chasing the wrong goal?

I am a recovering perfectionist. Not fully cured, but getting better every day. I recently made some noticeable progress when I read about the dangers implicit in perfectionism. The article explained that when I try to be perfect, I have believed the lie that I could actually accomplish that goal. I have somehow convinced myself that, with enough hard work or practice or knowledge, I could truly eliminate all mistakes and errors in my life.

Who am I kidding?

I am never going to be perfect.

No matter how hard I try, I am not ever going to do or think or speak perfectly – not ever. To appear perfect, I need to hide my mistakes or lie about them or defensively deny them or isolate myself from anyone who might see them. ( = everyone) The perfectionism goal is very exhausting and basically impossible.

Perfectionism 3Instead of trying for perfect, maybe it makes more sense for me to become more comfortable with being imperfect. Not so surprised or shaken up or shamed by my (continual) missteps. The full acceptance of failure and fallibility would allow me to apologize more easily and offer grace more quickly to others when I see the same mistake-making reality in them.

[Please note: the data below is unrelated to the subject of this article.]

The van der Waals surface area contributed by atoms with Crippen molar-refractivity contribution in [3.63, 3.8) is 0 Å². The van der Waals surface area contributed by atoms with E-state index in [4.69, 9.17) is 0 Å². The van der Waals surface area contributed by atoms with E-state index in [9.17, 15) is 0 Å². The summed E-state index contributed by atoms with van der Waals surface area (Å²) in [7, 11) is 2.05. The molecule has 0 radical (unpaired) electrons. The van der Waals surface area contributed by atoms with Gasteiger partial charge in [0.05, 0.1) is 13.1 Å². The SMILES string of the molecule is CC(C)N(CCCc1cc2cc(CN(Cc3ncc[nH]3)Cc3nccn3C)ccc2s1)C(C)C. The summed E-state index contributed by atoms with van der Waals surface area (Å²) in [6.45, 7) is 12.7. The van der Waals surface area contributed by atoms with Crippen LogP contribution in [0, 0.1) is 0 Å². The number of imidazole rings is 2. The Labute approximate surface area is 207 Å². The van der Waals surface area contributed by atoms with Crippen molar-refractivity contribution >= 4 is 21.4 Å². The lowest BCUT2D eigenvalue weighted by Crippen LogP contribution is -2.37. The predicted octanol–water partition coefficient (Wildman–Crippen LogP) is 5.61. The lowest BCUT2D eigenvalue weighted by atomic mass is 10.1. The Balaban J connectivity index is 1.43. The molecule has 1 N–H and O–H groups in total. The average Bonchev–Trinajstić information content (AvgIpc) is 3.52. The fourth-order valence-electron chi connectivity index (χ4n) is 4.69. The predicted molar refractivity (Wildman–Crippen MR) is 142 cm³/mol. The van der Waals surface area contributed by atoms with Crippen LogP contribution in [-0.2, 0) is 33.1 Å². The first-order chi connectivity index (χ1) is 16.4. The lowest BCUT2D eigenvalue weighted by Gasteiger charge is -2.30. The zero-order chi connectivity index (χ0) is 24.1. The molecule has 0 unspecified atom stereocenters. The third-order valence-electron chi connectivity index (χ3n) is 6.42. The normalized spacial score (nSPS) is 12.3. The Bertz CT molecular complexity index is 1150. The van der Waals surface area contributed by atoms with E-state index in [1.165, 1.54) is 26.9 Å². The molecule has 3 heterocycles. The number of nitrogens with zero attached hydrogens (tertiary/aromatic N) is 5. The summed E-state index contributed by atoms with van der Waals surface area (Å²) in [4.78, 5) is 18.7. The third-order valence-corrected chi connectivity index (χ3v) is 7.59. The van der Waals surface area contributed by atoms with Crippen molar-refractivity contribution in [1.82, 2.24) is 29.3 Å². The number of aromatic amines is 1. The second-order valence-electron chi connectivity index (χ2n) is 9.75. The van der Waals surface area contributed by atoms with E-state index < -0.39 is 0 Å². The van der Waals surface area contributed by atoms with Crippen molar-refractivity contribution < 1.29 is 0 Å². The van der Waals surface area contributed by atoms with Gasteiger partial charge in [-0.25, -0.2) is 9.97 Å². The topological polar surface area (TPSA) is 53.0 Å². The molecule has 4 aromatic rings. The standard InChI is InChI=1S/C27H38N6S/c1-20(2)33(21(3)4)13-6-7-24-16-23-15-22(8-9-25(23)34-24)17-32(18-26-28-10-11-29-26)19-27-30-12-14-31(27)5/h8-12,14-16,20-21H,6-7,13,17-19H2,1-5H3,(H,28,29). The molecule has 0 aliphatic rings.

I still want to grow and improve in certain life areas, but I have determined that growth ≠ closer to perfection. It just equals greater maturity. Maybe a bit more wisdom. Maybe a little nicer. But not closer to perfect.

It is actually a great relief to take the perfectionism burden off of my shoulders. I feel better already.

What wrong goal(s) do you chase after?

4 thoughts on “chasing the wrong goal?

  1. Thanks for ministering to a fellow perfectionist! I read this today as well: “A desperate asking for this or that needed quality can be only a form of struggling. But a deep confessing that I am empty of that quality – and that because of my sin – makes me a fit candidate for the grace of God and He does not fail to meet me.” ~ Roy Hession in From Shadow to Substance


  2. Awesome post! I think you’ve spoken to the heart of anyone who genuinely wants to improve who and what we are–even if we don’t use the word “perfectionist”. Maturing is something I need. Seeking to be perfect is a rocky road to failure and frustration. Thanks for the great picture, Ter. I appreciate the thought that it’s not a deep love of being meticulous but out and out fear of failure. Amen and amen!

    Liked by 1 person

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